‘A seat at the table’ – the ongoing procurement dilemma
Getting a seat at the table is industry code for the debate on whether procurement and supply chain managers should have a seat at board level to gain acknowledgement and respect. As companies are becoming increasingly strategically savvy, procurement has evolved from being a way to help companies cut costs – particularly during the recession in 2008 – into being a critical business function where businesses can reap major benefits.
After 30+ years working within the procurement sector it’s intriguing to see that the same question was being asked then, as it is today. In this article we investigate why the procurement profession is fighting to overcome an inferiority complex, and if a C-level seat really is necessary to influence strategy.
Positive impact on the bottom line
Procurement is fundamental to a company’s revenue. As a Chief Procurement Officer, Head of Sustainable Procurement or Category Managers you can have a major impact on a company’s profitability, whether the emphasis is on cost reduction, strategic sourcing, vendor consolidation, or impactful suppliers.
Purchasing professionals must now add value in a number of different ways for a business to stay competitive; responsibilities have increased. However, if procurement managers spend their time policing processes rather than building relationships, strategies and negotiating appropriate contracts, they might be considered more an expense rather than a value added.
Insight into the business is essential
Procurement and sourcing teams can’t work in isolation, they need insight into the entire enterprise strategy and goals to be able to prioritise and deliver to its fullest potential. According to Carlos Mena, a supply chain expert at Cranfield University, most organisations’ procurement spends more than 50% of the business revenue. If that’s the case; how are they supposed to make decisions without full insight into the business?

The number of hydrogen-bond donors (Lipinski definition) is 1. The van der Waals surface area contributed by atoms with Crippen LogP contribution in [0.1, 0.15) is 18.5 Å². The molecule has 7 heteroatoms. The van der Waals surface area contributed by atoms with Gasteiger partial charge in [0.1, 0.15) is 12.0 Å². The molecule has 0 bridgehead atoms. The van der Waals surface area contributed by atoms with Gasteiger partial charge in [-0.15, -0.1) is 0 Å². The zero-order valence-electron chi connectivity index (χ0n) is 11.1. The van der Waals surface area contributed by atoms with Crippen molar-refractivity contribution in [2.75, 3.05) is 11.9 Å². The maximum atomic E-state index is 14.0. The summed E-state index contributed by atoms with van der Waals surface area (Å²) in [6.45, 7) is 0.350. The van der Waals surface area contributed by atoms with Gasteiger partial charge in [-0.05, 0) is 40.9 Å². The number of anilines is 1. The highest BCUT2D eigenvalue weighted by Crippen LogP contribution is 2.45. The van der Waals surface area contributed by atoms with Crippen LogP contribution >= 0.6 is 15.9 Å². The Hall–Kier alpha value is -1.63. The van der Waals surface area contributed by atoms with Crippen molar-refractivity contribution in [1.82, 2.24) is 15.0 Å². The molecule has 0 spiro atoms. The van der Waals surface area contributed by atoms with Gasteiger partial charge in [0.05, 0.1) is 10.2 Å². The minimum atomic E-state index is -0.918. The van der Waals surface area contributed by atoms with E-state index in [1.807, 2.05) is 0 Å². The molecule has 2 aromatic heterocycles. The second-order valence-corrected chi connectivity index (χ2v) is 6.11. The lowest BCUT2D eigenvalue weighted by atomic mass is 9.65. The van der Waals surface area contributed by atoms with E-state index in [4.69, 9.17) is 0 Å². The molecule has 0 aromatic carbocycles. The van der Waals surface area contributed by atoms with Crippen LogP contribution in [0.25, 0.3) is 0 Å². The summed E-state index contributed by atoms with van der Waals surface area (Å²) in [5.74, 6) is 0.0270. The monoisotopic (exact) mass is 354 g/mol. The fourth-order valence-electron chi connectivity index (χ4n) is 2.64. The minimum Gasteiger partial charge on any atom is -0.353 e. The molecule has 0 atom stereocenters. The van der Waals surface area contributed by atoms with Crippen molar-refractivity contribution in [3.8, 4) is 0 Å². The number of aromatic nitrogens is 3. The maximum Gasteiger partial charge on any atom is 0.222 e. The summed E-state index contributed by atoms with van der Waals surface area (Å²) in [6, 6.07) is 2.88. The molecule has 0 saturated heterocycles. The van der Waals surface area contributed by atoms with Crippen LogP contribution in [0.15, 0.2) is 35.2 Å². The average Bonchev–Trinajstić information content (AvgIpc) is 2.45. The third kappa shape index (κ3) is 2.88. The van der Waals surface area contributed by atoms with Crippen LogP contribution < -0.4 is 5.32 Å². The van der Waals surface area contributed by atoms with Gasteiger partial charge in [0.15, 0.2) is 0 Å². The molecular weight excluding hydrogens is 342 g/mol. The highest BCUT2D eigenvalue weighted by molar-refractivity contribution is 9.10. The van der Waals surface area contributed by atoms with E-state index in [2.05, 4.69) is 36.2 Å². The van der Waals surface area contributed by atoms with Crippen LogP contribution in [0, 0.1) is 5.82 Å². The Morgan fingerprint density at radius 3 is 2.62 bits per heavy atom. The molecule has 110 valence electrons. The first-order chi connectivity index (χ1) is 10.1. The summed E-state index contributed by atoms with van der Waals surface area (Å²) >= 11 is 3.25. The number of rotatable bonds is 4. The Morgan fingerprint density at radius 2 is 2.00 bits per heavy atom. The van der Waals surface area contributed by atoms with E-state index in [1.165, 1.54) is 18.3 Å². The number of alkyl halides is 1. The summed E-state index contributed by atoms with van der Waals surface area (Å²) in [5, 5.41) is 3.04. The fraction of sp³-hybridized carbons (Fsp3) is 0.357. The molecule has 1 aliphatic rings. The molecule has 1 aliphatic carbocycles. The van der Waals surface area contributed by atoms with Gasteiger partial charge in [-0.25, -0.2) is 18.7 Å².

Should the CPO be a board level position?
Rich Weissman states in a recent article that “The unending pursuit of a seat at the table as a definition of success and respect is folly… you gain respect the old-fashioned way: through performance”. We agree.
Whether procurement merits a board level presence or not there are generally two factors that need to be considered. Firstly, the individual character must align with the board members. Team chemistry is important and equally a respect for the contribution that procurement can and will make is essential. The general consensus is that procurement is currently lacking depth of talent and that has a direct impact on the inability to step up to board responsibilities.
In addition, it is crucial that procurement can exhibit the value to a board beyond the function and contribute to the broader group discussion. Rarely do board members not understand the contribution that procurement makes, but beyond this it is key that the function can continuously exhibit an insight into advanced supplier strategies, innovation and relationship management.
Any aspiration for a board level appointment should be backed by a continual personal development programme and a keen interest in a broader strategic exposure. Sometimes a role in another function is as insightful as a firm understanding of general management, systems and processes that make the organisation tick.
However, a recent piece of research by The Journal of Marketing looked at 84,086 bios of directors of S&P 1500 companies only 2.6% of those board members had any marketing experience. The problem isn’t only with procurement.
Does your business have the right people in place to tackle future challenges? Take a look here to see which areas we can help you find top talent in.